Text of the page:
Download: "I Wanna Deadbeat You" from the official Night Marchers Myspace page.
So… I've got this part-time job where, in three years, I haven't worked one second of overtime. Until last night. This meant having to scramble to get to Alex's Bar in time to see opening act Los Mysteriosos, which just so happens to be bar owner Alex Hernandez's group. I don't make a habit of getting to shows earlier enough to catch the first band, but I swear Los Mysteriosos have something going for them. They take all the elements of Mexican Southern California and write these songs that create an ethereal vibe. But I missed them and I wish I didn't.
I got to the venue as middle band Colour Revolt was on stage. Five dudes from Mississippi playing riff-heavy rock. Pretty cool. Better if I was stoned. But what isn't?
Finally, the Night Marchers hit and that voice inside my head that tells me I am officially old because modern music don't do it for me was silenced for the better part of an hour.
Singer/guitarist John "Speedo" Reis, guitarist Gar Wood, bassist Tommy Kitsos and drummer Jason Kourkounis played most of the songs from their 13-track debut, "See You in Magic," which, if you failed to read my review in May, is pretty damn good. Imagine everything you like about '50s rock 'n' roll, '60s garage and late '70s punk and mix it together. That's what the Night Marchers sound like. Also included were two unreleased songs; a heavy blues riff that left me wondering why it isn't on "Magic" and "Scene Report," which is another gem available from the group's Myspace page (pardon my ignorance record geeks, but I'm don't know if a song on a Myspace page is technically released or unreleased. I am the oldest 28-year-old person alive).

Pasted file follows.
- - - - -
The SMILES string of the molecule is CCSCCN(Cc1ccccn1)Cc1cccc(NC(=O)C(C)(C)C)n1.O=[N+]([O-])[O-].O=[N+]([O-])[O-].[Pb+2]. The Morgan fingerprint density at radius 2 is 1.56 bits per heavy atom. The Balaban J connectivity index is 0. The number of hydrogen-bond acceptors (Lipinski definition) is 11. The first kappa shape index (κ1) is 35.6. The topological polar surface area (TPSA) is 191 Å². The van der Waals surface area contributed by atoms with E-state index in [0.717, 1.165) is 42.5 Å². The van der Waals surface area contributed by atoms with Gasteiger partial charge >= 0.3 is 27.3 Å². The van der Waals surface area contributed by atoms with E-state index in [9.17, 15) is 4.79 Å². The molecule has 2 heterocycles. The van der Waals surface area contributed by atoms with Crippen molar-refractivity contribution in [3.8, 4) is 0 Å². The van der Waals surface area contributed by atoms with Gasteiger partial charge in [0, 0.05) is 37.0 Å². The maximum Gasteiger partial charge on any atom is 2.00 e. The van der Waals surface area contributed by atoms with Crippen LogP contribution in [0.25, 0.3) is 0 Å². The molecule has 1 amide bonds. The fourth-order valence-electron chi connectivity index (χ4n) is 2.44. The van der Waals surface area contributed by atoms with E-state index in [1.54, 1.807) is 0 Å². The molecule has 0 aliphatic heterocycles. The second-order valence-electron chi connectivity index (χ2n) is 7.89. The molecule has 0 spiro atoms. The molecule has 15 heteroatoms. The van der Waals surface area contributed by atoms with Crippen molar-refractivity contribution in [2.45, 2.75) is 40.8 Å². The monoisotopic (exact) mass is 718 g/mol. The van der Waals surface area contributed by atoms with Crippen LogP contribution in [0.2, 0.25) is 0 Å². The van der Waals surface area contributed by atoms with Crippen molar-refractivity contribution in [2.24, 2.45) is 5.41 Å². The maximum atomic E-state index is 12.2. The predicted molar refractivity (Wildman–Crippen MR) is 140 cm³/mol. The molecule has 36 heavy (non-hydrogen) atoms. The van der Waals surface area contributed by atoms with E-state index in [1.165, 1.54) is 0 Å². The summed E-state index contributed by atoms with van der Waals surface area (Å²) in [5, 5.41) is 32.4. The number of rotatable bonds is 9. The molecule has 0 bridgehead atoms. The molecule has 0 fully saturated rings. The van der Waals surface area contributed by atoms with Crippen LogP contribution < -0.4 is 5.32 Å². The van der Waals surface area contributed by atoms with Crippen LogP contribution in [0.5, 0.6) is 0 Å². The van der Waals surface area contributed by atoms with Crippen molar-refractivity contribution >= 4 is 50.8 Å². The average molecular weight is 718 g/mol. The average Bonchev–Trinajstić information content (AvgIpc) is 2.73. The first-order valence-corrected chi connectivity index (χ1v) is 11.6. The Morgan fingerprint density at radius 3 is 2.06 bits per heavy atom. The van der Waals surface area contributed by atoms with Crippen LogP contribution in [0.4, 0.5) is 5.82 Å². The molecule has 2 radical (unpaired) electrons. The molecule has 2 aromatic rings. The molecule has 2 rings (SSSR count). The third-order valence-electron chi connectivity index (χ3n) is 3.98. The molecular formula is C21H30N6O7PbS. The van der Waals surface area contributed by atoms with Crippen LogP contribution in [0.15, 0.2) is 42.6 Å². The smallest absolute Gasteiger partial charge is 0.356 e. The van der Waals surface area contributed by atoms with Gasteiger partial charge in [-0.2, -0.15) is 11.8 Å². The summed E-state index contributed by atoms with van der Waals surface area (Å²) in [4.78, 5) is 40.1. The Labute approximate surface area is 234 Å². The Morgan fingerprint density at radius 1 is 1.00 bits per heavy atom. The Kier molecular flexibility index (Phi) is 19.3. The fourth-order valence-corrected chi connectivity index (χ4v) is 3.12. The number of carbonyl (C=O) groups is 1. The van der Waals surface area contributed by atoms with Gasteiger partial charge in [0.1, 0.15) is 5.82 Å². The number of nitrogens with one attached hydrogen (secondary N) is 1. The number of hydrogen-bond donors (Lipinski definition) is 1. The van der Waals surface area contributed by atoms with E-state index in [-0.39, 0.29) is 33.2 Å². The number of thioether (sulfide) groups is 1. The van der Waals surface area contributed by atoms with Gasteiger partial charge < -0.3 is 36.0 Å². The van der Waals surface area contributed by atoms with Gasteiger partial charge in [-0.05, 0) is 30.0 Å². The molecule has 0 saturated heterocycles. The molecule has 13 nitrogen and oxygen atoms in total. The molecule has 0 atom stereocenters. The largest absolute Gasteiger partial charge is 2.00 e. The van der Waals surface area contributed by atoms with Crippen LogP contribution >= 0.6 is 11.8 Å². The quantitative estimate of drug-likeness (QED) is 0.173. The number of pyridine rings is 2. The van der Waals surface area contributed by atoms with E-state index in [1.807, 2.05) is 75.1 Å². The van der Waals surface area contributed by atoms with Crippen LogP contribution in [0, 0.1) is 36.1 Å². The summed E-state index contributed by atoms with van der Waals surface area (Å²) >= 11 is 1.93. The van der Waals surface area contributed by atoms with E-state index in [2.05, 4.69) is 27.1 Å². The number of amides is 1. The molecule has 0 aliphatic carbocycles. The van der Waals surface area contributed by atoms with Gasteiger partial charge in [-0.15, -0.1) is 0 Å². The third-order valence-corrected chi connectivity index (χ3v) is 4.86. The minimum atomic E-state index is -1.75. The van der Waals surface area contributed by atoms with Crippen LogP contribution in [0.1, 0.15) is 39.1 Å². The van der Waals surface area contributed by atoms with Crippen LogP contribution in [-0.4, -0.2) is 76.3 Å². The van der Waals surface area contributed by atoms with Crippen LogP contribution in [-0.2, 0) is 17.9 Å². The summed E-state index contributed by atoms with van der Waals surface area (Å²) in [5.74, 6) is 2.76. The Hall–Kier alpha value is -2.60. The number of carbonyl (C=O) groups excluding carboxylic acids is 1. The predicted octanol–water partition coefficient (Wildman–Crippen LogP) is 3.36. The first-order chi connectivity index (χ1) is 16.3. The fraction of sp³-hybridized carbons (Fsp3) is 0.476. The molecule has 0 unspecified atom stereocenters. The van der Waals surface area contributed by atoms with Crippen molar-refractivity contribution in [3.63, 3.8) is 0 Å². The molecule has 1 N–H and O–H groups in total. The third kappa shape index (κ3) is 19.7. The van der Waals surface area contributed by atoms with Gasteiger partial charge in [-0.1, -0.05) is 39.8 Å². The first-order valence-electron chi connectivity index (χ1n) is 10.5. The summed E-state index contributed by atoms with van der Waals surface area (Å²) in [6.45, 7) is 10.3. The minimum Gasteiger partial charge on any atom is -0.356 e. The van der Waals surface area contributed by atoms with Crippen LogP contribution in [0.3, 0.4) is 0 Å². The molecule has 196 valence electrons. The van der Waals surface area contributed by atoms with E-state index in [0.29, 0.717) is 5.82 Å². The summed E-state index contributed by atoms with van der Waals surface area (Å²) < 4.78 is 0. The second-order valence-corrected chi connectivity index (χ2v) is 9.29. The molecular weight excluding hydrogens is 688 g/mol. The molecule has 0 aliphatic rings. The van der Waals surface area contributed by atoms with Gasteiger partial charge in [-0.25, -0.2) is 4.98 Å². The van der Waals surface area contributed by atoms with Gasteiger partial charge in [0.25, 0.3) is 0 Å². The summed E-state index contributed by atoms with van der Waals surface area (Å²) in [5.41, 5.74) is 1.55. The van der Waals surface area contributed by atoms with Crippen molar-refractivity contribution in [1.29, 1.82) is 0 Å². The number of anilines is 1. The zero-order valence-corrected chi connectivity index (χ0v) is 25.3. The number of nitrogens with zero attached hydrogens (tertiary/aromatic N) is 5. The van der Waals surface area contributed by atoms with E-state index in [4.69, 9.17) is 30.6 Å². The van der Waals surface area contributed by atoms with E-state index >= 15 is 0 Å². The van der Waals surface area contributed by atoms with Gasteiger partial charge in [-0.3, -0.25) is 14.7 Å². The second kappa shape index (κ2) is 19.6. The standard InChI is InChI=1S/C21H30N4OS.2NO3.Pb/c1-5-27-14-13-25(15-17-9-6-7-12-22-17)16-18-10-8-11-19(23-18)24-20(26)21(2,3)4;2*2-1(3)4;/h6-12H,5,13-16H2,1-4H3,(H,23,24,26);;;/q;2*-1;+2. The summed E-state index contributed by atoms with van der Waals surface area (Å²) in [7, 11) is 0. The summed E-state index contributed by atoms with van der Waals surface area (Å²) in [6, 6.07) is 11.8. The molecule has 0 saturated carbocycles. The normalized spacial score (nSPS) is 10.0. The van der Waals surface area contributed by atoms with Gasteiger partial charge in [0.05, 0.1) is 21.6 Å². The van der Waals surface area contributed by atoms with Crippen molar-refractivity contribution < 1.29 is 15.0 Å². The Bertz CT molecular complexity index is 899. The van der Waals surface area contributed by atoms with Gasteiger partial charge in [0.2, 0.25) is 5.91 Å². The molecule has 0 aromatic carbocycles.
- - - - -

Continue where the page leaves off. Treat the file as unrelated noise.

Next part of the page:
The set opened with the wah-bass of Kitsos for "Bad Bloods," a head-bopping song that makes my wheelchair-bound grandma get freaky. Next was the one-two punch of "Closed for Inventory" and "In Dead Sleep (I Snore ZZZZ)" before the devoted crowd made up of Tuesday night drunks, greased-up rockers, dudes with beards and really hot girls with tattoos (guys: If you are single and run pomade through your hair, go see the Night Marchers) first heard the spoken word from Reis. People in Internet-land want bold statements and here's mine: Reis is the best frontman alive. He has been since the mid-90s and isn't slowing down. He asked the crowd to applaud to "fan the flames" coming from the band's performance and thanked the audience for clapping when he said the noise was "fortifying my already over-inflated ego."
You know that thing, that little spark that separates the Kelly Clarksons from the whoever was runner-up that year? Reis has it and it's like a goddamn airborne disease when he's on stage. Kitsos, Wood and Kourkounis could take bets before the show to see if one of them could remain immobile for an entire set and whoever said yes would lose because they bop, spazz out and groove right along with Reis' passionate zeal. Seriously, Reis' best attribute could be picking band members to compliment his sounds.
Something happened about halfway through the set. Reis launched into "I Wanna Deadbeat You" and the pig-tailed drummer acted like he'd injected Colombian coffee into his veins. He beat the hell out of his drums and the entire band seemed to use this moment as a springboard, so much so that someone hit a few wrong notes and it didn't seem to matter. The remainder of the set was a sprint to the finish that left me out of breath and I wasn't even playing.
It's my job to stay neutral. Report the facts, man. I tried to look for things to critique because nothing's perfect. Except, maybe it is. The Night Marchers ruled. And I'm running out of ways to say it.
Personal Bias: I'm gay for John Reis.
Random detail: Reis wore a snazzy light blue shirt that turned dark blue by the time the set was over.
By the way: Did I mention I'm gay for John Reis?